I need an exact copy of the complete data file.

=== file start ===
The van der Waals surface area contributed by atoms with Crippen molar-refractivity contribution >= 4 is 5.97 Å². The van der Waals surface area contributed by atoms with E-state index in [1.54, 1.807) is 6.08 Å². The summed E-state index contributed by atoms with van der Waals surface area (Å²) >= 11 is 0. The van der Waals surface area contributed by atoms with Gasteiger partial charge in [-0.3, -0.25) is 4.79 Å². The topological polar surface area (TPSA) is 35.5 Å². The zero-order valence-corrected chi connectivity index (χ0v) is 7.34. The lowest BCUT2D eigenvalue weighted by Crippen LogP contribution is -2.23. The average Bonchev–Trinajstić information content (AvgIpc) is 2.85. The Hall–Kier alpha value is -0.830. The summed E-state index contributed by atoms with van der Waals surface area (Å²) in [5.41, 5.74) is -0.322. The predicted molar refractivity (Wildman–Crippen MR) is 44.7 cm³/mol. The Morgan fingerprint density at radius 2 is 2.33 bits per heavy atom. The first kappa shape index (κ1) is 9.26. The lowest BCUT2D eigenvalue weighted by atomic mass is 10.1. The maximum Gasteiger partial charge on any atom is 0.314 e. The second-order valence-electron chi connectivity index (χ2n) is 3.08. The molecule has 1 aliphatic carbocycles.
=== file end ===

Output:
The van der Waals surface area contributed by atoms with Crippen molar-refractivity contribution >= 4 is 5.97 Å². The van der Waals surface area contributed by atoms with E-state index in [1.54, 1.807) is 6.08 Å². The summed E-state index contributed by atoms with van der Waals surface area (Å²) >= 11 is 0. The van der Waals surface area contributed by atoms with Gasteiger partial charge in [-0.3, -0.25) is 4.79 Å². The topological polar surface area (TPSA) is 35.5 Å². The zero-order valence-corrected chi connectivity index (χ0v) is 7.34. The lowest BCUT2D eigenvalue weighted by Crippen LogP contribution is -2.23. The average Bonchev–Trinajstić information content (AvgIpc) is 2.85. The Hall–Kier alpha value is -0.830. The summed E-state index contributed by atoms with van der Waals surface area (Å²) in [5.41, 5.74) is -0.322. The predicted molar refractivity (Wildman–Crippen MR) is 44.7 cm³/mol. The Morgan fingerprint density at radius 2 is 2.33 bits per heavy atom. The first kappa shape index (κ1) is 9.26. The lowest BCUT2D eigenvalue weighted by atomic mass is 10.1. The maximum Gasteiger partial charge on any atom is 0.314 e. The second-order valence-electron chi connectivity index (χ2n) is 3.08. The molecule has 1 aliphatic carbocycles.